On a 2014 edition of The Pete Holmes Show (2013), Joe Manganiello revealed that he was offered $100 by two crew members to actually punch Tobey Maguire in the face during their fight scene. Fearing that he would never work again, he did not do it.

Although it wound up being faithful to the comics, many designs were made for Spider-Man's costumes: one concept costume designer James Acheson became fond of the idea of having a red emblem over a black costume.

In preparation for his role, Tobey Maguire trained for a short while before the screen test. After he got the role, he went on a strict exercise regimen and a specific diet for five months.

(at around 1h 27 mins) The Thanksgiving scene when Aunt May puts the turkey in front of Norman imitates the Norman Rockwell painting "Freedom From Want".

The Moondance Diner where Mary Jane Watson works is the same one that "Rent" author Jonathan Larson, and his muse Jesse L. Martin, worked at prior to quitting to pursue a career writing musicals.

(at around 1h 4 mins) Among the page-two headlines advertised on the front page of the Daily Bugle: "Public Clamors for Pest Control" and "New York Fears the Bug - 20 Victims to Date."

(at around 57 mins) The Moondance Diner where Mary Jane works at as a waitress was actually the diner where Courteney Cox from Friends (1994) (Monica) worked as a line cook in real life.

Wes Bentley was considered for the role of Peter/Spider-Man, and was widely viewed as the choice of most fans for the part.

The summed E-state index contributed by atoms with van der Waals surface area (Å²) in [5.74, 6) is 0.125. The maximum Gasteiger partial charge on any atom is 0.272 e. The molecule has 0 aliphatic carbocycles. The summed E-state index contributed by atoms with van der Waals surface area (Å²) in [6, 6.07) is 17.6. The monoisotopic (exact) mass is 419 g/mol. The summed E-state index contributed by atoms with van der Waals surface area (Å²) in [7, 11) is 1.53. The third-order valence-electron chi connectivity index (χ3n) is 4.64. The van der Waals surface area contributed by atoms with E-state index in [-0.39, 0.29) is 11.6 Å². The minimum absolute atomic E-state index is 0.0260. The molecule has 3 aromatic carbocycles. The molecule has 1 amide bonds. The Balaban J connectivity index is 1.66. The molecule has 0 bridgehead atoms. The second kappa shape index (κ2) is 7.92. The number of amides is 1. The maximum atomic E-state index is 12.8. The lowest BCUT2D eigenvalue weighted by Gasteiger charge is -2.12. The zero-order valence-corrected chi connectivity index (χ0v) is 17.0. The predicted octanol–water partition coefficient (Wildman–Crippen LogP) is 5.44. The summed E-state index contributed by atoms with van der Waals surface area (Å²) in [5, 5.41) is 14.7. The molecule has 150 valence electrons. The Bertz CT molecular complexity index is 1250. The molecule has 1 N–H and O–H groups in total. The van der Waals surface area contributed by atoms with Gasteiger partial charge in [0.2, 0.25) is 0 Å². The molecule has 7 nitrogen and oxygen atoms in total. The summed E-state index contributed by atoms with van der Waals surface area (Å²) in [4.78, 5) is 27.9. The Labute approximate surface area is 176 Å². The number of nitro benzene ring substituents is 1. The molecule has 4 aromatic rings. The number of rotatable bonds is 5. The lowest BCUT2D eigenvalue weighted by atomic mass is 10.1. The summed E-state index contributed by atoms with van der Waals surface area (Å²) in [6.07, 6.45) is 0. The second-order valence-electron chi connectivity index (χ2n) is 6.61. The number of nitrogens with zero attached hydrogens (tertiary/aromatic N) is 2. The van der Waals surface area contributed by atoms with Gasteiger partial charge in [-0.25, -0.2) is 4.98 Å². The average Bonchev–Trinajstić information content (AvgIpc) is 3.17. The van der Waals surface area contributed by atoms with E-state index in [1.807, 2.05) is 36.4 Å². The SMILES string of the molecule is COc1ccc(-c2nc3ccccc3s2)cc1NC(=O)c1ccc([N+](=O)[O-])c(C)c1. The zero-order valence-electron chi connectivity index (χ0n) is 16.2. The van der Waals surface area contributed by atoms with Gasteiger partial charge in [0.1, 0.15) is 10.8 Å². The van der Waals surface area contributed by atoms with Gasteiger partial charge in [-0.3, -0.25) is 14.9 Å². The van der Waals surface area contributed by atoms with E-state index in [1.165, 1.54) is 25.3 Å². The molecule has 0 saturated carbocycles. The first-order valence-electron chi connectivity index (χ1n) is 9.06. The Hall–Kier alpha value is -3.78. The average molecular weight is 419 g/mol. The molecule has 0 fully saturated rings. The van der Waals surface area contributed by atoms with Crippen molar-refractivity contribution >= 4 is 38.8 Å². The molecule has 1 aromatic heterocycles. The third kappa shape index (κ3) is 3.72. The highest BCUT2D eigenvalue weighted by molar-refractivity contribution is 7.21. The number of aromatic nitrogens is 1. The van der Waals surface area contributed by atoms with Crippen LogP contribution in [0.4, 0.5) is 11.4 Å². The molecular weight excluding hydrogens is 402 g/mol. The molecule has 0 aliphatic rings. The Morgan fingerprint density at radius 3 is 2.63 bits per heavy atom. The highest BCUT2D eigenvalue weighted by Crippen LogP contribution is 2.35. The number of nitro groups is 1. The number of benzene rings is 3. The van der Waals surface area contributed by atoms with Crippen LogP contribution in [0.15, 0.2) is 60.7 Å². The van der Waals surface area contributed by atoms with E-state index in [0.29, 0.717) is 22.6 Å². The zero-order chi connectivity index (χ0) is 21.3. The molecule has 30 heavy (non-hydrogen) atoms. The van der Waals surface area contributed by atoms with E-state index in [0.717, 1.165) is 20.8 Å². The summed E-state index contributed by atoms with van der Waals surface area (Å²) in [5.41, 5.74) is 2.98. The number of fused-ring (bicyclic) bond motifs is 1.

Although they play high school seniors, Tobey Maguire was 26, James Franco was 23 and Kirsten Dunst was 20 at the time of filming.

(at around 1h 9 mins) During the World Unity Fair fight scene, in the background one of the signs on the buildings shows a police officer and behind him read the words "Protecting, Serving, Blah Blah Blah."

(at around 27 mins) When Peter Parker tests out his webbing for the first time, among the notable catch phrases he says, he also uses the same gesture (middle and third fingers folded into the palm, the rest extended outward) he typically uses in the comic books to fire his mechanical webbing wrist guns.

The Daily Bugle newspaper building is actually the Flatiron building, a famous Manhattan landmark that was built in 1902. In the comics, the Bugle's building is on East 38th Street and Second Avenue.

In an online interview with the Planet Origo website, director Albert Pyun said that he was hired to direct "Spider-Man" for Cannon Films back in 1988. He said that his movie would have featured the origin of Spider-Man, featured Dr. Curt Connors, a.k.a. the Lizard, as the film's main villain, and that most of the movie would have been featured in the sewers of Brooklyn, where Spider-Man would chase after, and fight with, the Lizard. His plans to direct "Spider-Man" fell through when Cannon Films went bankrupt. Oddly enough, his basic story line was used in 2012 in the reboot The Amazing Spider-Man (2012).